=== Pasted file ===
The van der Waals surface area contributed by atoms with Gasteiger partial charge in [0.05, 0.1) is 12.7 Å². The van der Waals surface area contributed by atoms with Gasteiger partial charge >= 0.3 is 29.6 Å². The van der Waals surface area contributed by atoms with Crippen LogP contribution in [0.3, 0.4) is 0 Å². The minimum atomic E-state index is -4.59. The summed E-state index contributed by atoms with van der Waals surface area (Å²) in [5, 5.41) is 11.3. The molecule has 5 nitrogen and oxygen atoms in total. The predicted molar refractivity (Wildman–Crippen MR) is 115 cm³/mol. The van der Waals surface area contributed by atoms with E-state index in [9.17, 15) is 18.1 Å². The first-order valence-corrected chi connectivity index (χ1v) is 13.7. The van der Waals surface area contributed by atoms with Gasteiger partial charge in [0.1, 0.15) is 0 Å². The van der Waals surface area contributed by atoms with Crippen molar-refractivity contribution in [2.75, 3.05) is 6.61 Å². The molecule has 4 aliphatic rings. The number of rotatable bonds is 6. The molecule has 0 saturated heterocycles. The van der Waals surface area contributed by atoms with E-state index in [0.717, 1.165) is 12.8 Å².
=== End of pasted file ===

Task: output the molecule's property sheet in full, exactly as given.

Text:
The van der Waals surface area contributed by atoms with Gasteiger partial charge in [0.05, 0.1) is 12.7 Å². The van der Waals surface area contributed by atoms with Gasteiger partial charge >= 0.3 is 29.6 Å². The van der Waals surface area contributed by atoms with Crippen LogP contribution in [0.3, 0.4) is 0 Å². The minimum atomic E-state index is -4.59. The summed E-state index contributed by atoms with van der Waals surface area (Å²) in [5, 5.41) is 11.3. The molecule has 5 nitrogen and oxygen atoms in total. The predicted molar refractivity (Wildman–Crippen MR) is 115 cm³/mol. The van der Waals surface area contributed by atoms with E-state index in [9.17, 15) is 18.1 Å². The first-order valence-corrected chi connectivity index (χ1v) is 13.7. The van der Waals surface area contributed by atoms with Gasteiger partial charge in [0.1, 0.15) is 0 Å². The van der Waals surface area contributed by atoms with Crippen molar-refractivity contribution in [2.75, 3.05) is 6.61 Å². The molecule has 4 aliphatic rings. The number of rotatable bonds is 6. The molecule has 0 saturated heterocycles. The van der Waals surface area contributed by atoms with E-state index in [0.717, 1.165) is 12.8 Å².